Twenty. That’s the number of United States armed forces veterans who die each day by suicide. It’s that number that keeps Kristen Crane ’10 ‘12 going each day.
As a suicide prevention case manager for the Orlando VA Medical Center, Kristen loves her job of helping to care for former members of the military. In fact, said her husband, Sherman Crane ’16, it has been her “lifelong goal to help safeguard veterans.”
When asked about her desire to provide mental health services to our nation’s heroes, Kristen spoke proudly about her late grandfather, who was a member of the First American Volunteer Group of the Chinese Air Force, who were nicknamed the Flying Tigers.
The Flying Tigers were active for only seven months, but because of their prestigious record — 50 aerial battles, no losses — the Tigers became “a heroic symbol for America when it seemed all might be lost,” according to militaryhistorynow.com.
Kristen said she honors her grandfather’s service by doing her very best for the men and women she counsels at the medical center.
“When I was looking at career opportunities, I wanted to work where I thought I could be the most help,” Kristen said. “I see the strength that it takes for them to keep going.”
Kristen received her bachelor’s degree in psychology, and her master’s in social work. Along the way, she also earned a certificate in behavioral forensics from the Department of Psychology.
Prior to working at the medical center, Kristen was a case manager at Florida Abolitionist, a nonprofit organization that works with victims of human trafficking. She also was a victim advocate at the Victim Service Center of Central Florida , a nonprofit organization in Orlando that provides free services to any crime survivor. There, she counseled victims of sexual assault, and victims and witnesses of traumatic crime.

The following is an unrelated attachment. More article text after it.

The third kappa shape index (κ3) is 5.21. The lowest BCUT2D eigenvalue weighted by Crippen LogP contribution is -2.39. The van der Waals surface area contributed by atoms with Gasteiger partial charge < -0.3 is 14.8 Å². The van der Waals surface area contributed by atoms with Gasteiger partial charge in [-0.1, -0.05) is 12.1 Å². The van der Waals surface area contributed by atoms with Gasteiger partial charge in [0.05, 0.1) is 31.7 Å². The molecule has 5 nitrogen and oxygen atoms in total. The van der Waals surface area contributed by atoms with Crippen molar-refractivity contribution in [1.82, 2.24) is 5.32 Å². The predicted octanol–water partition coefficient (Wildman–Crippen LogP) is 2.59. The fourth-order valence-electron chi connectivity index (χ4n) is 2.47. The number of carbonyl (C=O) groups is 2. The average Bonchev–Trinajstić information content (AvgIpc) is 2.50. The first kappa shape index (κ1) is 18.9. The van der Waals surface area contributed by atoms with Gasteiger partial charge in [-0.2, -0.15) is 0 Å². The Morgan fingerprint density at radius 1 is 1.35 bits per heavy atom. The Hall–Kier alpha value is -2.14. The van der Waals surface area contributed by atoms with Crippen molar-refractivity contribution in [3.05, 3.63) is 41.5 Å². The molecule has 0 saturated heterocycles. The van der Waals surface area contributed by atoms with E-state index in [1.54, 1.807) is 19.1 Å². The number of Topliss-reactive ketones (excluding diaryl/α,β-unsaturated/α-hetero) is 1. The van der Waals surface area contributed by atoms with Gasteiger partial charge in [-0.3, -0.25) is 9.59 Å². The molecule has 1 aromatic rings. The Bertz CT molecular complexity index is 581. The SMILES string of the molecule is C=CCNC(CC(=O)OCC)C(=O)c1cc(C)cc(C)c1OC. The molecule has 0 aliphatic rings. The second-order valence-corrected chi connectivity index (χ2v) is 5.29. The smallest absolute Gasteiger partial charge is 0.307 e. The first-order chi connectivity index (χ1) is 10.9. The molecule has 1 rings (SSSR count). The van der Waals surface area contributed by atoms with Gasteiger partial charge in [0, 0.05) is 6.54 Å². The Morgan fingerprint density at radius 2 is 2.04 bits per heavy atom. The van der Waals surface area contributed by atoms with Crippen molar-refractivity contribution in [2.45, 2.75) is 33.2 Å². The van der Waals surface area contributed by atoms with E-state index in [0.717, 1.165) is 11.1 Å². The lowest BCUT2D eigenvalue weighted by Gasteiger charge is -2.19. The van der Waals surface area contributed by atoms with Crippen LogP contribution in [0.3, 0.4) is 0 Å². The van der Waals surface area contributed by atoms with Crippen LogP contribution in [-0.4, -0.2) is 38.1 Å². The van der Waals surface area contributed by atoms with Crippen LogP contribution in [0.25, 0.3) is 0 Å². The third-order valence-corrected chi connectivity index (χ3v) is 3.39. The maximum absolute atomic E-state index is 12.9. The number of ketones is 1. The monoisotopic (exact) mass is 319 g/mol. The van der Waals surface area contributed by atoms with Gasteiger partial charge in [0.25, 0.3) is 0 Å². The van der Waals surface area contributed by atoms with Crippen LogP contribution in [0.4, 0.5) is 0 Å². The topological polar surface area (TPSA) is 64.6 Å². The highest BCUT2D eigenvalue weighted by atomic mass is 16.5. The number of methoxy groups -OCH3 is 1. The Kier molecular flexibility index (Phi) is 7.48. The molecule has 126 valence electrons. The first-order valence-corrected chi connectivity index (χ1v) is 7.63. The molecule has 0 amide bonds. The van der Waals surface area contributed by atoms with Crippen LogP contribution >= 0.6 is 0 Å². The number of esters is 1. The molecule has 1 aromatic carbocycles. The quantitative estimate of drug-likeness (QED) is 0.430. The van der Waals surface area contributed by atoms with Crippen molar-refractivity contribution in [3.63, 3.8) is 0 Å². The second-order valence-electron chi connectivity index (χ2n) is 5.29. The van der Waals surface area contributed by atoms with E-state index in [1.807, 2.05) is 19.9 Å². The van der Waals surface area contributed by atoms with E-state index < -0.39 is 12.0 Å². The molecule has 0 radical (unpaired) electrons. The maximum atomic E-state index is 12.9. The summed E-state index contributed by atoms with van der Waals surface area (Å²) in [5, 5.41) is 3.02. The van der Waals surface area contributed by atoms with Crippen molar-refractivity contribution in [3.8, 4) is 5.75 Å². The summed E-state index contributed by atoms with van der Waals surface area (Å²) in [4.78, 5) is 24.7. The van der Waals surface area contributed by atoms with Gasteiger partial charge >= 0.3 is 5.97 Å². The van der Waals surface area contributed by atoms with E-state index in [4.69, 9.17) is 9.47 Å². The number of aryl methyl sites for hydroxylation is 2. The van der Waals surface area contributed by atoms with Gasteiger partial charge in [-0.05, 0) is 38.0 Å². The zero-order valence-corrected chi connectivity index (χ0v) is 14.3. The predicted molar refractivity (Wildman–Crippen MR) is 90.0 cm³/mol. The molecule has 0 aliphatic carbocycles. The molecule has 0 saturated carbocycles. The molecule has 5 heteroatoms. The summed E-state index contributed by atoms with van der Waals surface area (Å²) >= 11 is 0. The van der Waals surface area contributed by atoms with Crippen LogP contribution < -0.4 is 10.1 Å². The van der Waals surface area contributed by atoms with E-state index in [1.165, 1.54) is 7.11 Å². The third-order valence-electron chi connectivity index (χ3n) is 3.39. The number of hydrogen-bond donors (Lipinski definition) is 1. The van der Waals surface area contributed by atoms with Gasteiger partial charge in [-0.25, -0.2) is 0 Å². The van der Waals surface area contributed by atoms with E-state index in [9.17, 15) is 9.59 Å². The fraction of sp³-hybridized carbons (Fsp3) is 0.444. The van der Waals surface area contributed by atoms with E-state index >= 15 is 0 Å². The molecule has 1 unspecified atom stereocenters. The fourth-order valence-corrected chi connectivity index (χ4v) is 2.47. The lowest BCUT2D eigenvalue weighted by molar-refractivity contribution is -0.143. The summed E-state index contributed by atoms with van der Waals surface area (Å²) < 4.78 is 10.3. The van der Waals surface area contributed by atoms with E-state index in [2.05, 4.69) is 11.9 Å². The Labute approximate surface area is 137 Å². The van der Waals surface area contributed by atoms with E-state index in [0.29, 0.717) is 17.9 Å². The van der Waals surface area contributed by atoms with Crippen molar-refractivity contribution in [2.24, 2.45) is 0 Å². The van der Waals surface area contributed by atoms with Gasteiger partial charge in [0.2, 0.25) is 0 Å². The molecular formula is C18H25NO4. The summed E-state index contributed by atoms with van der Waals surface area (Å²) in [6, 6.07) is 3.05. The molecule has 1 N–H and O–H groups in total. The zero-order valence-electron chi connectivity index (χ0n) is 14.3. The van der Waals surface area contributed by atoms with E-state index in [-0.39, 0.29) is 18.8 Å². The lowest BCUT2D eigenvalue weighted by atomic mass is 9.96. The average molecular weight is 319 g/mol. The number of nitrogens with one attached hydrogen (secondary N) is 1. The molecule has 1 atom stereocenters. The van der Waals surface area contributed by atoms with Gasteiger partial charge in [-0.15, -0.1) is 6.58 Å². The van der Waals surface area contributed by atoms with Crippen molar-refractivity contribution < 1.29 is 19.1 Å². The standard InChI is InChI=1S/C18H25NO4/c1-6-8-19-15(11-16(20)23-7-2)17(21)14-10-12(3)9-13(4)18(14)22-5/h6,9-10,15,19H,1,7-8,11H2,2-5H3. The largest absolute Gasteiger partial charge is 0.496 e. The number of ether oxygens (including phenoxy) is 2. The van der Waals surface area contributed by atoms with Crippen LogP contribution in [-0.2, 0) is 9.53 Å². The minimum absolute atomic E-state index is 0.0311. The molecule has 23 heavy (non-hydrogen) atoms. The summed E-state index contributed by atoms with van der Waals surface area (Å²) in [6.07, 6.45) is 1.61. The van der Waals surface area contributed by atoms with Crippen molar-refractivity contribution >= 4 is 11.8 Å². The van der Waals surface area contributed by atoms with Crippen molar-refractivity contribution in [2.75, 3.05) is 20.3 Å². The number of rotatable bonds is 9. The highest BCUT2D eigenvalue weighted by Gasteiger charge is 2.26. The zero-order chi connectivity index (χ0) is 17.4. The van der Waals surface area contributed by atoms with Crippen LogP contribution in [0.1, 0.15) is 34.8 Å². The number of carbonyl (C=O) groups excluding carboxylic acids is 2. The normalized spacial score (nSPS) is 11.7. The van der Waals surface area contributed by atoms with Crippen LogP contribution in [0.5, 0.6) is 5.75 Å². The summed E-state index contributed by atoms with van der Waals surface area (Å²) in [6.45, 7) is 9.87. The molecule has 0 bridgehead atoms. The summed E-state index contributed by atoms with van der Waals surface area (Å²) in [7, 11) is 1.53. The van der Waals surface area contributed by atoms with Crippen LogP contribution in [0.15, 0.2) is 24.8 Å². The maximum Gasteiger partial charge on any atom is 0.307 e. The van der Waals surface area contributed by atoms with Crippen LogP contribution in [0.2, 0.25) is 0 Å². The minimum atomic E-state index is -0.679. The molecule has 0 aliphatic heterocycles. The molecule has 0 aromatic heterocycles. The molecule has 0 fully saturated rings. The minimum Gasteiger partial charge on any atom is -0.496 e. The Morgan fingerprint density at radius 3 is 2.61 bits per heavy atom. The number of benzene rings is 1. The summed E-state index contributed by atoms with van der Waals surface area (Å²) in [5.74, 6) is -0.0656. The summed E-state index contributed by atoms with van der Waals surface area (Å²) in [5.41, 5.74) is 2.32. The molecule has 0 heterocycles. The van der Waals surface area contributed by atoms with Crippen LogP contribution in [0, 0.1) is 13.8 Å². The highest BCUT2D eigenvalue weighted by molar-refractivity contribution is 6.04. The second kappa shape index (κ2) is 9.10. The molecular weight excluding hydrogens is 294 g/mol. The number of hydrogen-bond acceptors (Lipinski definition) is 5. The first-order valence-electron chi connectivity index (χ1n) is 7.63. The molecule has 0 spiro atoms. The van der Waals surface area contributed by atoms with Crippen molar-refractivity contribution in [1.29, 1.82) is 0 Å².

Kristen and her colleagues at the Victim Service Center were pressed into service following the Pulse nightclub tragedy in 2016. “As I saw the events unfold on the news, I got a call from my supervisor,” Kristen said.
When she got to the triage area at Orlando Health, Kristen was struck by the number of clinicians, hospital staff and media personnel, as well as the many victims and their family and friends. “It was a big learning experience,” Kristen said. “A lot of the people were still in shock, but they needed to know that someone was there for them.”
“She’s just a very warm person who genuinely cares for her clients,” said Tamara Ramos ’10. Ramos worked with Kristen at the Victim Service Center, and is now working in private practice in Port St. Lucie.
“Kristen was such an amazing colleague,” Ramos added. “She will give you the shirt off her back and never expects anything in return. She just likes making other people happy.”
The demands of working with veterans who are at risk of suicide can be grueling, Kristen acknowledged. She is grateful to have a colleague who knows exactly what she’s going through.
“She is positive, friendly and light-hearted,” said Kristen’s co-worker, Kimberly Canella ’15. The two Knights have offices side-by-side, and they check in on each other frequently. “We just pop back and forth,” Canella said. “Sometimes we’ll take a walk together, and just be accountable to each other.”
Kristen also credits her husband, Sherman, for helping her through stressful times. “Sherman always knows when I’ve had a bad day,” Kristen said. “He reminds me that there are veterans who do not have any other people in their support system. To know I am actually doing something and helping someone is priceless.”